Finally, Huizinga caused Taylor executives to authorize and sign manual checks purportedly to pay monies owed to company employees, which Huizinga then stole, altered to make payable to herself and deposited to her personal bank account. Huizinga admitted that she caused Taylor to make some $954,998 in unauthorized payments to herself and some $517,008 to her family members.
Huizinga was also ordered to pay $1,472,006 in restitution to Taylor.
Atlantic City, New Jersey: has been convicted of conspiring to defraud the U.S., filing false claims and obstructing the internal revenue laws.
Between 2015 and 2016, Crawford and his conspirators promoted and sold a “mortgage recovery” tax fraud in which they obtained for their clients fraudulent refunds from the IRS. Crawford promoted the scheme to individuals who were facing foreclosure or behind on their mortgage payments, telling them that they could extinguish their outstanding mortgage debts by filing federal forms.
Crawford and his conspirators caused clients to file forms that fraudulently claimed that a substantial amount of taxes had already been withheld. These claims caused the IRS to authorize undeserved refunds. More than $2.5 million in fraudulent refunds were sought from the IRS, which paid out more than $1.3 million. Crawford charged his clients a fee of roughly 25 percent of the refund.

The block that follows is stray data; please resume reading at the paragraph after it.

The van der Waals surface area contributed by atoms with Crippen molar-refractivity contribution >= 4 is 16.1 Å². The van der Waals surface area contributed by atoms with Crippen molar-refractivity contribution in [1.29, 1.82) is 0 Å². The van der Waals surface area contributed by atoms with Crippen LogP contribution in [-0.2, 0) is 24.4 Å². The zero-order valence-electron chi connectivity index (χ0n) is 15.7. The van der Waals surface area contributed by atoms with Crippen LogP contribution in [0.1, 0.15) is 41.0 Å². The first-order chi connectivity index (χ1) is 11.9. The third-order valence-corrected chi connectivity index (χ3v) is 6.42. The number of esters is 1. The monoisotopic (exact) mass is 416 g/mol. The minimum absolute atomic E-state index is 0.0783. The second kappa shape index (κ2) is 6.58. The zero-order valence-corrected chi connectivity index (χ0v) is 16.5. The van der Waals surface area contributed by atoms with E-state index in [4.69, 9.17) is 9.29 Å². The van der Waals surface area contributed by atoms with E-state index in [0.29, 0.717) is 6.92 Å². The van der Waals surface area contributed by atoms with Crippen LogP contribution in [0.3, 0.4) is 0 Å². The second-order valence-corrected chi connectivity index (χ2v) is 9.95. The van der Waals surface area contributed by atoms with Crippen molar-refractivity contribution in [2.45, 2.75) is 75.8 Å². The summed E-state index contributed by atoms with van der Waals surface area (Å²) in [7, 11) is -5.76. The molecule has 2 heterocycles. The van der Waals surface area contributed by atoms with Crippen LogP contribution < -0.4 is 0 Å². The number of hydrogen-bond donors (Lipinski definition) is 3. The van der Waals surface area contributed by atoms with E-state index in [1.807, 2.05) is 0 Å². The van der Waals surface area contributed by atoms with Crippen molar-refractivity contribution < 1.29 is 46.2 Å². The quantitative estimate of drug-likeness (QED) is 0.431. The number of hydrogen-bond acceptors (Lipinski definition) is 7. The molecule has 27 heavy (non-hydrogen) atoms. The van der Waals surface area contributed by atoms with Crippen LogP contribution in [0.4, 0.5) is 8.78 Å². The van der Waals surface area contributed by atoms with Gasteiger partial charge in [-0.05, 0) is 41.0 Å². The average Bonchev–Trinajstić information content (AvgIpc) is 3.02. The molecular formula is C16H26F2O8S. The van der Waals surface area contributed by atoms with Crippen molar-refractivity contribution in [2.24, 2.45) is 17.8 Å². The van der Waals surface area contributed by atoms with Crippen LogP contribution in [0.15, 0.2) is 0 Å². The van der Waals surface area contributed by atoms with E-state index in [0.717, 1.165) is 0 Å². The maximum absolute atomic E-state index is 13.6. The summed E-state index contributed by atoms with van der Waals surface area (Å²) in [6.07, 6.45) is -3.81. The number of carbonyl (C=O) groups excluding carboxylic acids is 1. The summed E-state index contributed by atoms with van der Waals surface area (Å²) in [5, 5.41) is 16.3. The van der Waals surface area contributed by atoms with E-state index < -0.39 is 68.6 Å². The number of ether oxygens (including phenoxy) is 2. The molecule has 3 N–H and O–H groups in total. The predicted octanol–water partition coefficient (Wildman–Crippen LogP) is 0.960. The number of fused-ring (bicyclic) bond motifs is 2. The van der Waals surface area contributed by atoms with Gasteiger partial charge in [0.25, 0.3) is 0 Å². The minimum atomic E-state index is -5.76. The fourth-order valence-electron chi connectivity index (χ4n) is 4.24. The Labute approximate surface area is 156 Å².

Sentencing is March 20, when Crawford faces a maximum of five years in prison for the conspiracy charge, five years in prison for each false claim count and three years in prison for obstructing the internal revenue laws. He also faces a period of supervised release, restitution and monetary penalties.
Fort Atkinson, Wisconsin: Preparer David Zehnder, 55, has been sentenced to two years in prison for four felony counts of filing fraudulent Wisconsin income tax returns and one felony count of theft, news reports said.
Zehnder operated A-Z Productivity, a tax prep firm. He filed at least 83 false state income tax returns by overstating the itemized deduction credits on clients’ returns by $73,910. Zehnder also stole or attempted to steal $32,312 of clients’ refunds by diverting a portion into accounts he controlled.